Bookies yet to open rates for Maharashtra elections

  • Manish Pachouly, Hindustan Times, Mumbai
  • Updated: Oct 03, 2014 19:13 IST

For the first time since betting on elections started, bookies have not yet opened rates for the ensuing Maharashtra assembly polls , having faced pressure from a few major politicians, say sources.

Bookies said they were planning to open rates with the onset of Navratri, but after the two major alliances operating in the state broke, some powerful national-level politicians forced them to refrain from offering bets on election results.

Sources among bookies said that the Maharashtra elections would have witnessed betting worth around Rs. 20,000 crore. “Betting on Mumbai’s 36 seats alone would have witnessed business worth around Rs. 10,000 crore,” said a bookie.

Bookies said that they had been on the verge of opening rates when the orders came from above. “The rates would have been opened in Delhi by a few top bookies,” a bookie said, on condition of anonymity. “However, with the two major alliances in trouble, we started getting feelers, asking us to avoid opening the rates,” he added.

He added that once official announcements came in about the two alliances breaking, bookies were asked by some key politicians, mostly from one party, to not open the rates.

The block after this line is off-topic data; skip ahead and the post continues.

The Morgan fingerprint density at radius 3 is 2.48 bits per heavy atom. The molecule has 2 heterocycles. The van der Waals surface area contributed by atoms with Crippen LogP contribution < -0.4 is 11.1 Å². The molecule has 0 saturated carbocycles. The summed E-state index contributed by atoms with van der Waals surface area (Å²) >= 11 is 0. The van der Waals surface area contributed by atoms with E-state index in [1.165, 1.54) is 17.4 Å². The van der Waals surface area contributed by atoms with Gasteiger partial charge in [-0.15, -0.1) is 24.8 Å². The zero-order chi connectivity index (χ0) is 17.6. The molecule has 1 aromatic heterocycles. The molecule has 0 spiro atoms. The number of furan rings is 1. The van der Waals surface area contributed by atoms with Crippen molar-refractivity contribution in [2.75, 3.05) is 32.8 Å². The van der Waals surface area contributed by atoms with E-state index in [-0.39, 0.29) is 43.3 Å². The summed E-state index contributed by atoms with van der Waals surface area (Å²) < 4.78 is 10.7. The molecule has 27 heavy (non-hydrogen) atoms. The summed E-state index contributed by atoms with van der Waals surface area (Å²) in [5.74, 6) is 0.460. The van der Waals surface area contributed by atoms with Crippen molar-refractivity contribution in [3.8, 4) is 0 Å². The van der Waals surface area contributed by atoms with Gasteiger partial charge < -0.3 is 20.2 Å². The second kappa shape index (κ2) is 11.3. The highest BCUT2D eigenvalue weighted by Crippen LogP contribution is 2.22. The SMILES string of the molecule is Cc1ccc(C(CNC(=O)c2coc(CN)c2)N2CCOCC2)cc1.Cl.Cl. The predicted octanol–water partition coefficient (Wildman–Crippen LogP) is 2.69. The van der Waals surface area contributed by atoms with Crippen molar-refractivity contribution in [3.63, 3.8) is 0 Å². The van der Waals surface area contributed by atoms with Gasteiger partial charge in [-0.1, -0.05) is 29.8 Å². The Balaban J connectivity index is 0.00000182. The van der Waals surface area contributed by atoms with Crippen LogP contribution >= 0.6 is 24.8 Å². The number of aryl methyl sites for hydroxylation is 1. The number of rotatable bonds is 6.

“With the alliances broken, a single party getting majority is extremely difficult. The rates would have shown the parties in a weak position, which some members of a particular party were objecting to,” the bookie said. He added that these members wanted bookies either to manipulate rates in their party’s favour, or avoid opening the rates altogether.

After the decision was taken to not open rates, the big bookies switched off their mobile phones. “Had they not, they would constantly be getting inquiries from smaller bookies about the rates and the reasons for not opening the same,” the bookie said.

The bookies also said that the Assembly election would see a close fight between candidates, with several parties contesting separately. “The margins this time would be very slim,” said a bookie.

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